Because I’m an early riser, I will turn on the lights at 5 am, and offer them their first feeding at 6 am and their last feeding at 17 pm.
But if you’re a late riser, you can create a different feeding schedule that works best for you. The key is to feed them often with small amounts.
Food Recipe to Increase Fry Growth Rate
I mentioned that I feed my guppy fry beef heart paste usually at their third feeding for the day. The reason I like beef heart paste is because it’s easy to prepare and you can store it in the freezer, and it’s high in all the nutrients that your fry requires at this point.
As with many of the food options I discuss in this article, beef heart paste is high in fat, so it’s best to be fed to guppy fry and not adults.
The recipe is very simple. You’ll need:
- Beef heart (clean off the fat;
- Vegetables you have at home;
- Shrimp or gelatin powder.
Take a food processor to blend the beef heart with vegetables (you can add some spirulina powder) and add shrimp or prepare the gelatin powder as per the instructions on the product to create a thicker, paste-like mixture that you can freeze. Break off small chunks to feed your fry.
You can also create your own homemade flake foods, which are just as easy to prepare by creating a paste of various highly nutritious ingredients and drying out the paste in the oven.
Add ingredients like bone meal, vegetables (carrots, yellow sweet potato), spirulina, dried kelp, daphnia, fish meal, fish liver oil, soybean powder, wheat, yeast, vitamins (A, B, B 1, B2, & D3), plankton.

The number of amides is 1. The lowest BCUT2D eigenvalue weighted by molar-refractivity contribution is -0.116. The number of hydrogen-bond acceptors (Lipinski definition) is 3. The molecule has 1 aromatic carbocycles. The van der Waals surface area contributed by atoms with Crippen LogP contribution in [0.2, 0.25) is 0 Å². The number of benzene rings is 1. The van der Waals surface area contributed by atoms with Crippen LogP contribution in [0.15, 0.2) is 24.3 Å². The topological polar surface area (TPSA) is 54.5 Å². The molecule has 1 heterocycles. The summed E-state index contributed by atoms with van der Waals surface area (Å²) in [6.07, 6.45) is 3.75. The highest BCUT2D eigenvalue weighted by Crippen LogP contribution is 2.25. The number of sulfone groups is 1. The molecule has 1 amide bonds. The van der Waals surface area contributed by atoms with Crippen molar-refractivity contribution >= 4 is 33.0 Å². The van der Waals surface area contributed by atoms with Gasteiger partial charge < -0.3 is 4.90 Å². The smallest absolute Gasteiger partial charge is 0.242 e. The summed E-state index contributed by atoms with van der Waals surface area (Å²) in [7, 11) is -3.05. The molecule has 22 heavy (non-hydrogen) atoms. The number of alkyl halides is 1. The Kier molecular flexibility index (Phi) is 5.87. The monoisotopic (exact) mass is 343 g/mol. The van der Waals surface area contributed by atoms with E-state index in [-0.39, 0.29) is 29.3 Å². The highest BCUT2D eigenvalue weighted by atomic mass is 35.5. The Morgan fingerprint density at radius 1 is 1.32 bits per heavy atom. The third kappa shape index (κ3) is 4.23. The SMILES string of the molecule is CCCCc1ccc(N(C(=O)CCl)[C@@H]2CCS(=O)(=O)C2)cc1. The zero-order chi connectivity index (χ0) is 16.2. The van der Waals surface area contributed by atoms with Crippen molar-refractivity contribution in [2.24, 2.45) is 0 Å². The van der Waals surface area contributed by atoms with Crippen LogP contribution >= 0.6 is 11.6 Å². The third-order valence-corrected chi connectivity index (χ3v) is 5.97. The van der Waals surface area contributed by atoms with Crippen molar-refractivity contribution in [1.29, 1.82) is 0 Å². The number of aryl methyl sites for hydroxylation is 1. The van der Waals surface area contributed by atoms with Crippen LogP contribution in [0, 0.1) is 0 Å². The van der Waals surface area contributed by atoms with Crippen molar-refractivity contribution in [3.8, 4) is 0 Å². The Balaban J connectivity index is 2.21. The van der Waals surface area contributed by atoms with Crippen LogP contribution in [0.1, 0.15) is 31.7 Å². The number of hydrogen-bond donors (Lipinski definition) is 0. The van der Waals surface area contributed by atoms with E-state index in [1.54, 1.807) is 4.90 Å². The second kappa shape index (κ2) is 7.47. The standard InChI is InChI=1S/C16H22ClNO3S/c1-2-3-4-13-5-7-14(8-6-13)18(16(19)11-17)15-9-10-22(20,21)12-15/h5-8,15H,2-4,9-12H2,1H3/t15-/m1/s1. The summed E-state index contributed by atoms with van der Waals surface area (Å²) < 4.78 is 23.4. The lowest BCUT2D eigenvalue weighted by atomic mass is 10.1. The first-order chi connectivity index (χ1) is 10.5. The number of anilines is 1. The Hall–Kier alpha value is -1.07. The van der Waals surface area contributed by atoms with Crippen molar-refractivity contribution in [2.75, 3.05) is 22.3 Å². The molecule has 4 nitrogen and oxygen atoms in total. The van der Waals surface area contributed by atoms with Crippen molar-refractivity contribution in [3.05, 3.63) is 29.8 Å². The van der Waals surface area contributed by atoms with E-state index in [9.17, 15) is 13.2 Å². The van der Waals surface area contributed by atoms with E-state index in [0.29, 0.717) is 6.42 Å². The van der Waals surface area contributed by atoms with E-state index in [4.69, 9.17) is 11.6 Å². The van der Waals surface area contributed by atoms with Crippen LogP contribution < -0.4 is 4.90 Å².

Run them through a food processor, thin out the paste on pan coated with parchment paper and dry it out on a low heat setting in the oven.
A great thing about preparing your own guppy fry food is that you’ll know exactly what goes into it and you can adjust the ingredients and proportions as needed for your fish.
Preparing homemade flake foods yourself will also give you the opportunity to add a lot of variety and a lot of nutritious food sources to the diet of your fish, which for omnivores like guppy fish is crucial for a healthy development.
Guppy fry are active since the moment they’re born, and they can be fed as soon as 2-3 hours after spawning.
Remember that although adult guppy foods are ok for them, adult size foods cannot be consumed by them because of their small mouth opening, so if you’re going to feed them regular flakes, for example, make sure to crush them into smaller sizes.
The key to raising guppy fry correctly is to set up a feeding schedule you can follow and feed them frequently with small amounts, so they’ll always have a little food in their bellies.